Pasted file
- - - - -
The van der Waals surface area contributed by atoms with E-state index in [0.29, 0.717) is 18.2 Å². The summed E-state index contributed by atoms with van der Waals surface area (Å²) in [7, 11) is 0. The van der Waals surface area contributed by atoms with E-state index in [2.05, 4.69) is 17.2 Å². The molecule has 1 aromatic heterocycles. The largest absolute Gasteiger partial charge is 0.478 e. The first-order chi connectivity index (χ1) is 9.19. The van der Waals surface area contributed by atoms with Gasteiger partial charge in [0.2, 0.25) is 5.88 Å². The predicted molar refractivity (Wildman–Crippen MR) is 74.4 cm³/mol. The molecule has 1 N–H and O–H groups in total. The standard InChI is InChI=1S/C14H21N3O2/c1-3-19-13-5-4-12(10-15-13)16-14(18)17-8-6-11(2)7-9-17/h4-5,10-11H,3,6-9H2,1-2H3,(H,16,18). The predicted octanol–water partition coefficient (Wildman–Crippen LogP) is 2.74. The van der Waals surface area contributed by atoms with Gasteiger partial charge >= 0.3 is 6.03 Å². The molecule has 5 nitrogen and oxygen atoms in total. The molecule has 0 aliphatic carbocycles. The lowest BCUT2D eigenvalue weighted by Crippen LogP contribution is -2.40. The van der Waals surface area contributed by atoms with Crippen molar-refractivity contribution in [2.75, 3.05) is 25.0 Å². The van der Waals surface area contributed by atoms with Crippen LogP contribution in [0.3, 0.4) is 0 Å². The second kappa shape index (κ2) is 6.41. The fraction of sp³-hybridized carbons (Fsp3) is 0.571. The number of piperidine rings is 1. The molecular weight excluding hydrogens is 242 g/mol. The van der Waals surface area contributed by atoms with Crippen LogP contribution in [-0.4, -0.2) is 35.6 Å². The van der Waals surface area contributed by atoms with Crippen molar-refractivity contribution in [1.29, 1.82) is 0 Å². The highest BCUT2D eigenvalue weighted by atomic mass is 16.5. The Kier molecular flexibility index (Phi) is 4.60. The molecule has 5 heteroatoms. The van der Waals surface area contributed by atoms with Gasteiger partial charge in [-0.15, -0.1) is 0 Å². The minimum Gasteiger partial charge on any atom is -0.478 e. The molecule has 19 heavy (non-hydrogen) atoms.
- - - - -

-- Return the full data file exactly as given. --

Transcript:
The van der Waals surface area contributed by atoms with E-state index in [0.29, 0.717) is 18.2 Å². The summed E-state index contributed by atoms with van der Waals surface area (Å²) in [7, 11) is 0. The van der Waals surface area contributed by atoms with E-state index in [2.05, 4.69) is 17.2 Å². The molecule has 1 aromatic heterocycles. The largest absolute Gasteiger partial charge is 0.478 e. The first-order chi connectivity index (χ1) is 9.19. The van der Waals surface area contributed by atoms with Gasteiger partial charge in [0.2, 0.25) is 5.88 Å². The predicted molar refractivity (Wildman–Crippen MR) is 74.4 cm³/mol. The molecule has 1 N–H and O–H groups in total. The standard InChI is InChI=1S/C14H21N3O2/c1-3-19-13-5-4-12(10-15-13)16-14(18)17-8-6-11(2)7-9-17/h4-5,10-11H,3,6-9H2,1-2H3,(H,16,18). The predicted octanol–water partition coefficient (Wildman–Crippen LogP) is 2.74. The van der Waals surface area contributed by atoms with Gasteiger partial charge >= 0.3 is 6.03 Å². The molecule has 5 nitrogen and oxygen atoms in total. The molecule has 0 aliphatic carbocycles. The lowest BCUT2D eigenvalue weighted by Crippen LogP contribution is -2.40. The van der Waals surface area contributed by atoms with Crippen molar-refractivity contribution in [2.75, 3.05) is 25.0 Å². The van der Waals surface area contributed by atoms with Crippen LogP contribution in [0.3, 0.4) is 0 Å². The second kappa shape index (κ2) is 6.41. The fraction of sp³-hybridized carbons (Fsp3) is 0.571. The number of piperidine rings is 1. The molecular weight excluding hydrogens is 242 g/mol. The van der Waals surface area contributed by atoms with Crippen LogP contribution in [-0.4, -0.2) is 35.6 Å². The van der Waals surface area contributed by atoms with Crippen molar-refractivity contribution in [1.29, 1.82) is 0 Å². The highest BCUT2D eigenvalue weighted by atomic mass is 16.5. The Kier molecular flexibility index (Phi) is 4.60. The molecule has 5 heteroatoms. The van der Waals surface area contributed by atoms with Gasteiger partial charge in [-0.15, -0.1) is 0 Å². The minimum Gasteiger partial charge on any atom is -0.478 e. The molecule has 19 heavy (non-hydrogen) atoms.